Is it true that lighter objects always fall slower than heavier objects? Start by dropping two balls at the same time and observe the landing. Did they move as you expected?
Dropping different objects and comparing their motion works well in the classroom - but doing it from a climbing net or the top of a slide may create more long-lasting memories, while emphasizing that physics works also outside the physics classroom. The photo shows preschool teachers comparing different pairs of falling objects and checking whether the orientation of sticks influences the time needed to reach the ground.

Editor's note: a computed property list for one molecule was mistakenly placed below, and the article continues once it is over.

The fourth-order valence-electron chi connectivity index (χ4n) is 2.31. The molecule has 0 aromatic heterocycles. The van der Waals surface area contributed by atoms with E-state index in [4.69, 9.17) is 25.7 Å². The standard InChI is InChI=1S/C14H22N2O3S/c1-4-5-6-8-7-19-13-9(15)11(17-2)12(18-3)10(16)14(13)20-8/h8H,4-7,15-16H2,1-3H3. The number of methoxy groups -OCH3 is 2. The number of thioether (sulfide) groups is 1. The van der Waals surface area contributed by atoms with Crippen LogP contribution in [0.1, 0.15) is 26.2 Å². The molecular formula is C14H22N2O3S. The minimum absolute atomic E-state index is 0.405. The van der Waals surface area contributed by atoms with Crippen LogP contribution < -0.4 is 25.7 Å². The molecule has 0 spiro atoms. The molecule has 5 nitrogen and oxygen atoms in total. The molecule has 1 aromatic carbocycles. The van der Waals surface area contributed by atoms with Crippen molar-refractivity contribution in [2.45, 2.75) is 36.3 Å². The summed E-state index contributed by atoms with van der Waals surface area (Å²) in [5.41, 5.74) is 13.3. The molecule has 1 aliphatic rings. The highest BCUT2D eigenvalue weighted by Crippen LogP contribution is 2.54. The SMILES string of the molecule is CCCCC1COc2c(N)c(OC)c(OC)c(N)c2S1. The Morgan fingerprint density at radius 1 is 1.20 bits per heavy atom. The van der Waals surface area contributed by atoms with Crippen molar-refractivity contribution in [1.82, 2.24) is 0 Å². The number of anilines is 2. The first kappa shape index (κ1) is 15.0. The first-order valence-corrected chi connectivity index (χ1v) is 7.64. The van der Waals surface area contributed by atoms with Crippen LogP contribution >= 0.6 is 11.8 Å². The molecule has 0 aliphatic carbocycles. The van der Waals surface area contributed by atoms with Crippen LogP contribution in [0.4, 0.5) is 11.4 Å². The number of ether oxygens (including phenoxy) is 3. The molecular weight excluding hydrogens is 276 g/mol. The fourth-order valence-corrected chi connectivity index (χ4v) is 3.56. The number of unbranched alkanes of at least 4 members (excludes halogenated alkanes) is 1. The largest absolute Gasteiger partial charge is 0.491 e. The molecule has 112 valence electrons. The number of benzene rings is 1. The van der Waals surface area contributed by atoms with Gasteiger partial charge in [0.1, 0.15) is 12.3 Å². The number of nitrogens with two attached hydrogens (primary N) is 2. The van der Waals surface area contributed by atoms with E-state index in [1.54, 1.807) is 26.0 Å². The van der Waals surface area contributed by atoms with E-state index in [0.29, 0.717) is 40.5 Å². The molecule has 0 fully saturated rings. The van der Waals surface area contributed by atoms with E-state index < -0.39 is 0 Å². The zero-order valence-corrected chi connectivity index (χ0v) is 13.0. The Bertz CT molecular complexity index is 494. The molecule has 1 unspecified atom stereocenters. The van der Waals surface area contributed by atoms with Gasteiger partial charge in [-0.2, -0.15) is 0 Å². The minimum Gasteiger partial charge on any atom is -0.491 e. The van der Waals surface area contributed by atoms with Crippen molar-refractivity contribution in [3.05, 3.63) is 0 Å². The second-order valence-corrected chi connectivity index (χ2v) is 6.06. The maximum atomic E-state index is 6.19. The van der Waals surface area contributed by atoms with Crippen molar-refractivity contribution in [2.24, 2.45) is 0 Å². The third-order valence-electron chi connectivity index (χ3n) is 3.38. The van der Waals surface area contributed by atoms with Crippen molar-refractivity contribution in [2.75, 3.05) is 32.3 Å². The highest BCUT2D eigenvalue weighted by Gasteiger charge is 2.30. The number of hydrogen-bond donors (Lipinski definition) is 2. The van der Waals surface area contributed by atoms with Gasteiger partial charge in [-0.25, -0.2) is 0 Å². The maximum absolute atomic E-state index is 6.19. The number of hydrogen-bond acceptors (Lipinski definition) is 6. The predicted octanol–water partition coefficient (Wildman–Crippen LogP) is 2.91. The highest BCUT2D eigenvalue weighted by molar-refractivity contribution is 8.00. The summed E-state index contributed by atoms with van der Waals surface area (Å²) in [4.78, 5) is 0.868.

Read more about investigations of falling objects in a classroom, where students also compared lighter objects, investigating air resistance.
A falling slinky
A follow-up investigation can be to observe the motion of slinky dropped form a high point, e.g. a climbing rack or climbing net. The classroom discussion can consider forces on one of the coils of the slinky.